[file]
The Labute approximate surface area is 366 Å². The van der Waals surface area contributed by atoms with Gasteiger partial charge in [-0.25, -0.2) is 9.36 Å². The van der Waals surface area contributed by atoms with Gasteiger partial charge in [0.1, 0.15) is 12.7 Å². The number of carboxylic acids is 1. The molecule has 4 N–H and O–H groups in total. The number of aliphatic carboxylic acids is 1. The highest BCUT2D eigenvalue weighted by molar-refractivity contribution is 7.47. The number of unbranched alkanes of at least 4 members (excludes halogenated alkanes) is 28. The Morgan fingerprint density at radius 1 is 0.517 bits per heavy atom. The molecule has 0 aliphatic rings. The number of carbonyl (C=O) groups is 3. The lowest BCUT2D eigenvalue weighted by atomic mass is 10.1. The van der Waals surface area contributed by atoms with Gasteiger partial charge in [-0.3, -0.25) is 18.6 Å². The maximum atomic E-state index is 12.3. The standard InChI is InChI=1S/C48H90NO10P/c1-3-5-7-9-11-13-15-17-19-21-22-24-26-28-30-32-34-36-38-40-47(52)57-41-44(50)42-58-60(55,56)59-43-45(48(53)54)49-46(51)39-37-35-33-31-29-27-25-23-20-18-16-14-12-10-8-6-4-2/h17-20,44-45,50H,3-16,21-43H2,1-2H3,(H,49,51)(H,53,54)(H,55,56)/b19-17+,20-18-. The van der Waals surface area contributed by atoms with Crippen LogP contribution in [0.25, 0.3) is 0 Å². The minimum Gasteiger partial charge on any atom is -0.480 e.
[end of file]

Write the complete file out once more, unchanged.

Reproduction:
The Labute approximate surface area is 366 Å². The van der Waals surface area contributed by atoms with Gasteiger partial charge in [-0.25, -0.2) is 9.36 Å². The van der Waals surface area contributed by atoms with Gasteiger partial charge in [0.1, 0.15) is 12.7 Å². The number of carboxylic acids is 1. The molecule has 4 N–H and O–H groups in total. The number of aliphatic carboxylic acids is 1. The highest BCUT2D eigenvalue weighted by molar-refractivity contribution is 7.47. The number of unbranched alkanes of at least 4 members (excludes halogenated alkanes) is 28. The Morgan fingerprint density at radius 1 is 0.517 bits per heavy atom. The molecule has 0 aliphatic rings. The number of carbonyl (C=O) groups is 3. The lowest BCUT2D eigenvalue weighted by atomic mass is 10.1. The van der Waals surface area contributed by atoms with Gasteiger partial charge in [-0.3, -0.25) is 18.6 Å². The maximum atomic E-state index is 12.3. The standard InChI is InChI=1S/C48H90NO10P/c1-3-5-7-9-11-13-15-17-19-21-22-24-26-28-30-32-34-36-38-40-47(52)57-41-44(50)42-58-60(55,56)59-43-45(48(53)54)49-46(51)39-37-35-33-31-29-27-25-23-20-18-16-14-12-10-8-6-4-2/h17-20,44-45,50H,3-16,21-43H2,1-2H3,(H,49,51)(H,53,54)(H,55,56)/b19-17+,20-18-. The van der Waals surface area contributed by atoms with Crippen LogP contribution in [0.25, 0.3) is 0 Å². The minimum Gasteiger partial charge on any atom is -0.480 e.